Bridal Traditions From Around The World

December 4, 2018

Understanding wedding traditions from across the globe

Wherever you are in the world, marriage will be seen as a special occasion. From country to country though, cultures will have different ways of getting ready for and then actually celebrating two people getting married. Join going out dresses retailer QUIZ as they shine the spotlight on some of the weird yet wonderful wedding traditions from across the globe…

Wedding traditions in China

Wedding traditions will vary from region to region across China simply because of the size of the country. However, each has their own special meaning.

During every day of a month in the run-up to their wedding, Tujia bridges must cry for an hour per day. After the first ten days, the bride’s mother joins her in crying daily before being joined by her grandmother. As the other women join in, it’s seen as an expression of their joy.

Grooms in China’s Yugar culture will actually shoot their brides with a bow and arrow. Thankfully, the arrows are free from their arrowheads! After shooting their bride three times, the arrows are broken, showing that the couple will always love each other.

Then there is the ‘good luck woman’, who will assist the bride in doing her hair while she is getting ready on the day of her wedding. This woman is considered lucky if she has living parents, a spouse and children, and it is hoped she will pass on some of this good fortune to the bride.

The bride will then be collected from her home by the groom. Upon arriving at the bride’s home though, he will be greeted by the bride’s friends, who block his entry into the home (it’s all in good spirits). The groom is required to prove his love for his future wife through answering a series of questions about her or even by offering money in red envelopes to buy his way into the house.

A red dress, or Qi Pao, which is embroidered with gold and silver detailing is traditionally worn by brides across northern China. In southern China, brides wear a two-piece outfit — a Qun Gua, Kwa or Cheongsam — featuring a gold phoenix or dragon detailing.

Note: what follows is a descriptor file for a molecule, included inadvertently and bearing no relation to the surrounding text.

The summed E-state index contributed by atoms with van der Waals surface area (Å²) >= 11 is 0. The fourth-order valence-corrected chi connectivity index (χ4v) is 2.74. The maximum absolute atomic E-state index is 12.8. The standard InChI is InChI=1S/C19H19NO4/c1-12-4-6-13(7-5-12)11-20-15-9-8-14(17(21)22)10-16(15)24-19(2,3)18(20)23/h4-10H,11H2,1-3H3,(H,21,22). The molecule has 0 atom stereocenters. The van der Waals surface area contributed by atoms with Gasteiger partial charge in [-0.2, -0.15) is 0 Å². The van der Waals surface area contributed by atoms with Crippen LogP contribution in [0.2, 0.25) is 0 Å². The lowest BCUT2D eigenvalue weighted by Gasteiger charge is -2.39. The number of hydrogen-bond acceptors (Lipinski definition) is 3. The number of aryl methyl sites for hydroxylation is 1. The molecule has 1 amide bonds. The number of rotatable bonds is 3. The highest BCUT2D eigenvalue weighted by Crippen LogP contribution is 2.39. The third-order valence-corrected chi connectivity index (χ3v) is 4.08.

Once the night of the wedding comes around, the bride is presented with a half-cooked dumpling. This is a signifier of family prosperity, as the word raw is linked to child birth.

Wedding traditions in Germany

There are so many wedding traditions to be aware of in Germany. Many of them start before the big day even begins too. For example, before a future bride-to-be is even engaged, she saves away pennies, which will then be used to purchase her wedding shoes. This tradition is said to help the happy couple get off on the right foot.

Couples in Germany don’t just send out their wedding invites in the post either. They send out a Hochzeitslader, a gentleman dressed in formal, fancy wear complete with ribbons and flowers, to hand-deliver their invitations. Guests accept the invitations by pinning a ribbon from the Hochzeitslader’s outfit onto his hat, before inviting him into their home for a drink. Depending on the guest list, this can take quite some time!

A civil ceremony must also be held by German couples at their town registry office. Then, in the days following, a church ceremony can be held, although this isn’t required. Generally, few guests will attend the civil ceremony and the bride and groom will dress relatively simply.

For German couples planning a church ceremony, a tradition is that a Polterabend is held a few days after the civil ceremony. Believing that negative spirits are attracted to brides, Polterabend takes place to scare them aware. On the night before the church ceremony, the bride and groom gather with their friends and family where they smash china and porcelain. The noise made is said to scare away the spirits, while illustrating that their marriage will never break. Glass is never broken, as this is believed to be bad luck.